The state Assembly early Friday approved legislation that would create additional steps to address PFAS contamination.

But the legislation didn’t go as far as two bills that overwhelmingly cleared an Assembly committee earlier this week.

Rep. John Nygren, whose district has been found to have high PFAS groundwater contamination, called the bill a step forward. But he also said much more needs to be done to protect Wisconsinites.

“I don’t want to walk away from this opportunity without getting some answers and certainty for my constituents,” the Marinette Republican said.

The PFAS provisions were added to another bill as an amendment, which would:

*require a study that would include the health effects of PFAS, along with their safe destruction and disposal.

*test water supplies for PFAS, offer remediation, and provide potable water or treatment systems in affected areas.

*require the DNR to establish baselines for the labs that would test for PFAS.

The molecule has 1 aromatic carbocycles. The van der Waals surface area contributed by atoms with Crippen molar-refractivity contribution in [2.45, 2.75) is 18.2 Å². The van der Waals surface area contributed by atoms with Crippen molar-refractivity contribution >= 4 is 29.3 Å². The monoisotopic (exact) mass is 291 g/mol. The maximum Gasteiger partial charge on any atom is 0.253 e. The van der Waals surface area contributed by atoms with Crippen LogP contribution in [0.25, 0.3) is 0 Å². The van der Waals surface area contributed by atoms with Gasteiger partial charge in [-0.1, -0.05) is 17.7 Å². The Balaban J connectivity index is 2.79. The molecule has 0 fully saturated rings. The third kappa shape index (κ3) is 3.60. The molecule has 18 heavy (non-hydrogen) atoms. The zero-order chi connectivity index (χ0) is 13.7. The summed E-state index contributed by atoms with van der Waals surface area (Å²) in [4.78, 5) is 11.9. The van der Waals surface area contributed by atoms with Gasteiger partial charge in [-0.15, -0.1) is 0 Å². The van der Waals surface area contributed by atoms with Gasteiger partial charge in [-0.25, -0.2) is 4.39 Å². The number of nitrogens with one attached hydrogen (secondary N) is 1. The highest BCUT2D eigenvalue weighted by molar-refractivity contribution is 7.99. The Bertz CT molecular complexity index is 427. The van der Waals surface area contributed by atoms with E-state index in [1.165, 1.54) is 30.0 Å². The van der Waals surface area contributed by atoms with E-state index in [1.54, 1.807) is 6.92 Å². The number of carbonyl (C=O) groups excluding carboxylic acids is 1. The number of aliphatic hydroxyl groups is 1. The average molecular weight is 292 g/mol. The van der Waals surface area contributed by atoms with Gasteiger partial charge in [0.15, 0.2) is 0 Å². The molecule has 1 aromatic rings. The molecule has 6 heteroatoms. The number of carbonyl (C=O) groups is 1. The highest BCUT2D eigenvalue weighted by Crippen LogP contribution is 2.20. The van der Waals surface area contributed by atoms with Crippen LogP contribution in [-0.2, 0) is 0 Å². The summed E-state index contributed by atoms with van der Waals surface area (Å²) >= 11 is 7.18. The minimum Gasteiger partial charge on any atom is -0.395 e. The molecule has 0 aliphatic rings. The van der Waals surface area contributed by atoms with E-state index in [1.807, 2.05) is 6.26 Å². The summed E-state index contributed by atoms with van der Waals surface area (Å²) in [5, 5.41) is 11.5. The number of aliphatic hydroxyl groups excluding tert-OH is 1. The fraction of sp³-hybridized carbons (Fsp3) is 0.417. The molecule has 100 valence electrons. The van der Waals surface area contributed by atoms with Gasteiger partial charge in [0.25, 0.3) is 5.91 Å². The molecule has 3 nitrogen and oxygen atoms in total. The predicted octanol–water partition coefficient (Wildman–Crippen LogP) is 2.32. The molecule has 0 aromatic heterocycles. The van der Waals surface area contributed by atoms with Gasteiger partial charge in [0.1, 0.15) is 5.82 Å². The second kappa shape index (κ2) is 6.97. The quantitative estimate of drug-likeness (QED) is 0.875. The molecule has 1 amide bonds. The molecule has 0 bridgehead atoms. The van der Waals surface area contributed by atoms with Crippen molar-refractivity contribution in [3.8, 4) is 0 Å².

*require the DNR to include in its next budget request money to address PFAS.

*allow the DNR to recover the costs of testing, investigations and providing temporary water from a responsible party who has used a firefighting foam containing PFAS.

Nygren worked with Sen. Dave Hansen, D-Green Bay, on two bills to address the chemicals with the Marinette-Peshtigo areas in their districts the epicenter of the contamination that’s been discovered so far.

Rep. Katrina Shankland, D-Stevens Point, said she was morally offended at the amendment and that it was “going backwards” by limiting the Department of Natural Resources’ regulatory ability on PFAS.

“The difference between 20 parts per trillion and the EPA advisory limit of 70 parts per trillion it isn’t 50, it’s human lives, Shankland said, visibly shaken. “That’s the difference.”

Nygren disputed her claim, saying the 70 ppt language in the bill would only affect water testing lab certification.

AB 842 and AB 843 cleared committee this week 12-0 and 11-1, respectively. That package would give the DNR up to three years to put in place emergency rules as it addresses PFAS; pull $3.4 million annually from the state’s environmental fund to help pay for remediation; and provide $1.4 million in one-time money to test municipal water supply systems.

The amended bill would have to clear the Senate before it could go to the guv’s desk. Gov. Tony Evers previously indicated he would sign AB 842 and 843.

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